The Republic Party’s main image problem is “the whiteness of its wail,” to steal a line from jazz critic Gary Giddins. Consider the sea of white faces at the RNC, the TV cameras’ desperate scanning of the attendees for any person of color, and the obligatory trotting out to the podium of every available minority speaker, in vast disproportion to their presence and power at the convention (a piddling 2 percent) and in the Republic Party itself. The demographics of the conventioneers, as seen via the video coverage, suggests that when this crowd listens to Golden Oldies, it’s Mitch Miller and Lawrence Welk and, just possibly, Louis Armstrong in his “Hello, Dolly!” phase — not Dizzy Gillespie or James Brown or Etta James. Certainly not Jimi Hendrix, Aretha Franklin, or Herbie Hancock.
That suburban/snowbird impression didn’t get offset by Paul Ryan at the podium name-checking all-white bands like AC/DC and Led Zeppelin. (Maybe now he’ll start using “Dirty Deeds Done Dirt Cheap” as his theme song.) Born in 1970, he’s 42. He proclaims himself a fan of Rage Against the Machine, whose guitarist, Tom Morello, responded, “Paul Ryan’s love of Rage Against the Machine is amusing, because he is the embodiment of the machine that our music has been raging against for two decades.” Notably, Ryan avoided mentioning RATM in his RNC speech.
Romney’s acceptance speech at the conclusion of the convention drew a mere 30.3 million viewers, down from the 40 million-plus who watched that great orator John McCain four years ago. Not a good sign. The Republic Party’s self-presentation as white-oriented surely didn’t get any boost from Ann Romney’s post-convention assertion that she’s “hearing from so many women that may not have considered voting for a Republican before, but said, ‘It’s time for the grown-up to come, the man that’s going to take this seriously.'”
If, at the age of 51, the current occupant of the Oval Office isn’t a “grown-up,” a “man,” then he’s presumably still a “boy.” Ms. Romney would never have the forthrightness to use that word about an adult black male in public, but the code isn’t hard to crack. That nuanced infantilizing of Obama came from the wife of a former bishop in the Church of Latter Day Saints, which refused ordination to the church’s lay priesthood to “Negroes and others of Negroid blood” until a belated “revelation” from You Know Who in 1978 okayed it.
So Willard Mitt Romney has good reason for talking about his faith, and his church, in only the vaguest of terms. He surely doesn’t want to answer questions about how, until then, according to Mormon scripture, “the Lord had placed a curse upon the Negro,” only to suddenly change His (or Her) mind. Among the many elephants in the room at the Tampa Convention Center about which no one spoke, Mormonism and race sat in the very front row.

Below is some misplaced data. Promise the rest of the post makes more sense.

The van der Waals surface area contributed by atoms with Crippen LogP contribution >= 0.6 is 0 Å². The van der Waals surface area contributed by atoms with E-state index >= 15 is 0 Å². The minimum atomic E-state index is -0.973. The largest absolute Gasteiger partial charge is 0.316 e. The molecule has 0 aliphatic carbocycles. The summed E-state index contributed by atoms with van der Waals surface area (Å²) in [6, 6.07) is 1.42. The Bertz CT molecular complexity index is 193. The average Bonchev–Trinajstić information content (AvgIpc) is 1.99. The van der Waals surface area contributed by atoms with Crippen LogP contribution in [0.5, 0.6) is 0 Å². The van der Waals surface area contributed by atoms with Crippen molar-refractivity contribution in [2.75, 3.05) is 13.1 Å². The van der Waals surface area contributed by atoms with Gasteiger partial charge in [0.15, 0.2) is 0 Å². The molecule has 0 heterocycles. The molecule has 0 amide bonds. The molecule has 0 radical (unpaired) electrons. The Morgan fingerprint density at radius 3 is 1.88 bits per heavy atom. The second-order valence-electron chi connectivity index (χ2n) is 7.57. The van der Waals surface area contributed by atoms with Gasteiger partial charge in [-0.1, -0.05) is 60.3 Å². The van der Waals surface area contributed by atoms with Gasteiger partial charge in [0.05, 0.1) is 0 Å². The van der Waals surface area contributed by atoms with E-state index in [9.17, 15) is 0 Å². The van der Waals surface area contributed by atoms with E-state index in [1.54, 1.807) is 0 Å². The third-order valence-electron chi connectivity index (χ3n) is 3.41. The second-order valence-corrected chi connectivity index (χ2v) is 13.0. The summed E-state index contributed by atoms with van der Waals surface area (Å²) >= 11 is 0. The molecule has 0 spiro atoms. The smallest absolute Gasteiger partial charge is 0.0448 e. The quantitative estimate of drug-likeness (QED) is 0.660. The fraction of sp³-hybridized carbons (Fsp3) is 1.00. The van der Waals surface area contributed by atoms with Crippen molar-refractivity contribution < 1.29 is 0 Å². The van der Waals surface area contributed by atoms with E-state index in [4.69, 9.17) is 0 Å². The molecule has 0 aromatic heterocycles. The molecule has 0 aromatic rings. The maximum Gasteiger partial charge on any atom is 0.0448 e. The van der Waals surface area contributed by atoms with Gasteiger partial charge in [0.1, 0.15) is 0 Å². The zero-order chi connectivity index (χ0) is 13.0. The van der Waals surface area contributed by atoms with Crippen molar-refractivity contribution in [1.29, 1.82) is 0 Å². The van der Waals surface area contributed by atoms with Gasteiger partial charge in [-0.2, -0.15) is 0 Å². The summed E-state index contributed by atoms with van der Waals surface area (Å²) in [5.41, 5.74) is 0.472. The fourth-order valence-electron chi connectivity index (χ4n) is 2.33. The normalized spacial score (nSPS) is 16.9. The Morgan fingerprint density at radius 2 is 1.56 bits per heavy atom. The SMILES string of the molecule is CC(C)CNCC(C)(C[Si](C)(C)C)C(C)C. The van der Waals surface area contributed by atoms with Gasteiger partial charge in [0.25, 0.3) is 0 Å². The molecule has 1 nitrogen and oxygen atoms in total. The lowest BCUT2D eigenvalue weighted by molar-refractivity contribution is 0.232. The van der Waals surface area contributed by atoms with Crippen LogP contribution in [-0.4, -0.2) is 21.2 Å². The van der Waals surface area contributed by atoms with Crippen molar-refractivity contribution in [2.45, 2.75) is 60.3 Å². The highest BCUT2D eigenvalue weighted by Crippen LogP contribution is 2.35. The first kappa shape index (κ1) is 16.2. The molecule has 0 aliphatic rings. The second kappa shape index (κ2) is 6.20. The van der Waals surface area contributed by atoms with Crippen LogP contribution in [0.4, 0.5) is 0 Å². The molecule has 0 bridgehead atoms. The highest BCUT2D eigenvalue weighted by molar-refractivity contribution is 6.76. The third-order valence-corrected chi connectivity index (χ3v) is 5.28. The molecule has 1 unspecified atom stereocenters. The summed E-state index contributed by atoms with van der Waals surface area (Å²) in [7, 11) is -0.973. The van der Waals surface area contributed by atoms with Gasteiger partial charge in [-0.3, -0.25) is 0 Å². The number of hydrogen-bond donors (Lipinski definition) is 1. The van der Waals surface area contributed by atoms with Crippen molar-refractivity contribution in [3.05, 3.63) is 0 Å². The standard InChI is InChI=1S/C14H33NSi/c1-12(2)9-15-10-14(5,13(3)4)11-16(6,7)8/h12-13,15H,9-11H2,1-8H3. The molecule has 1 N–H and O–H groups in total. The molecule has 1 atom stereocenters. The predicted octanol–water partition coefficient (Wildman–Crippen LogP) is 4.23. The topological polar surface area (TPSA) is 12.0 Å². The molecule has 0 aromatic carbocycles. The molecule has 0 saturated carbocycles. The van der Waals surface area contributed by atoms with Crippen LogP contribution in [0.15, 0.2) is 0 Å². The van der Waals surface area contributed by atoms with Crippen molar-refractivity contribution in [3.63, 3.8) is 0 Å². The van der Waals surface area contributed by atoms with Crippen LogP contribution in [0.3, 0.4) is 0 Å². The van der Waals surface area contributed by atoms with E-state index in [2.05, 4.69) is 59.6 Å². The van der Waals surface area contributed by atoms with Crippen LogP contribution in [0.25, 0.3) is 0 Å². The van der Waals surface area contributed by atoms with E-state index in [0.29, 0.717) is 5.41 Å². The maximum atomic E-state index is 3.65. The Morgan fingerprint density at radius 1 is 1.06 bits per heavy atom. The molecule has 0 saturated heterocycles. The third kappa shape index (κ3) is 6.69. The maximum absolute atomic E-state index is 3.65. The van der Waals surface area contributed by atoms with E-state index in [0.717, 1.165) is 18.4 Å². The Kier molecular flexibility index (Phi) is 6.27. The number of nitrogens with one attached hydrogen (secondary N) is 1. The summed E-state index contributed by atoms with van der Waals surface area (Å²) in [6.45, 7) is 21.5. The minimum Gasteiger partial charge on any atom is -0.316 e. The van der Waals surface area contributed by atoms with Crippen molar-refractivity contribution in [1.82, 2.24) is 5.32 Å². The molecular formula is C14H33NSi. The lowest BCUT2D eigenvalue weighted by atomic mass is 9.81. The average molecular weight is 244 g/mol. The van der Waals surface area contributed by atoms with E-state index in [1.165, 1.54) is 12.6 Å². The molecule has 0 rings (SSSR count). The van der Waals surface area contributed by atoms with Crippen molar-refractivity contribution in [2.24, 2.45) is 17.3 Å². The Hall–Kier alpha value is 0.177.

One correspondent recently emailed me repeatedly in private to insist that I have no business commenting on Romney’s religion, as it’s a personal matter and, in any case, “a non-photographic” subject; hence my “Photocritic blog is not the place for it.” I couldn’t disagree more. The Republic Party initiated a vicious anti-Catholic attack on 1928 Democratic presidential nominee Alfred E. Smith. The Republic Party initiated a vicious anti-Catholic attack on 1960 Democratic presidential nominee John F. Kennedy. The Republicans have spent the past five years insinuating that Obama is not even a Christian but a secret Muslim.
Their current platform opposes sex education, birth control, abortion, and gay marriage on religious grounds while endorsing school prayer and “the public display of the Ten Commandments as a reflection of our history and of our country’s Judeo-Christian heritage.” Hypocritical in the extreme to claim some exemption from scrutiny of his or her faith for any Republican anywhere on that party’s ideological spectrum.
As for what’s appropriately within the scope of this blog, I’ll be the judge of that. Easy enough to unsubscribe, or not visit, if you don’t like what you find here. However, as I proposed at the outset of this post, much of this election — much of any election in the western world today — depends heavily on the crafting of images for purposes of persuasion: mental images, visual images. His own party indicated before the convention that they needed to counteract the impression Romney gives of stiffness, impersonality, social awkwardness, and general uncomfortableness in his own skin: in short, his visual self-presentation to the electorate through the camera lens.
Surely that falls within the purview of a commentator on matters visual and photographic. As does the quasi-alcoholic snarking of Reince Preibus, the strained Stepford-wife vapidity of Ann Romney, and the grotesquely bloated figure and ego of Chris Christie, none of whom the camera loves, to put it mildly.
Next I’ll consider the Democratic National Convention along the same lines. Thereafter I’ll post periodic updates on how the candidates of both parties handle image-related issues, so stay tuned (or not).
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This post supported by a donation from the Estate of Lyle Bongé.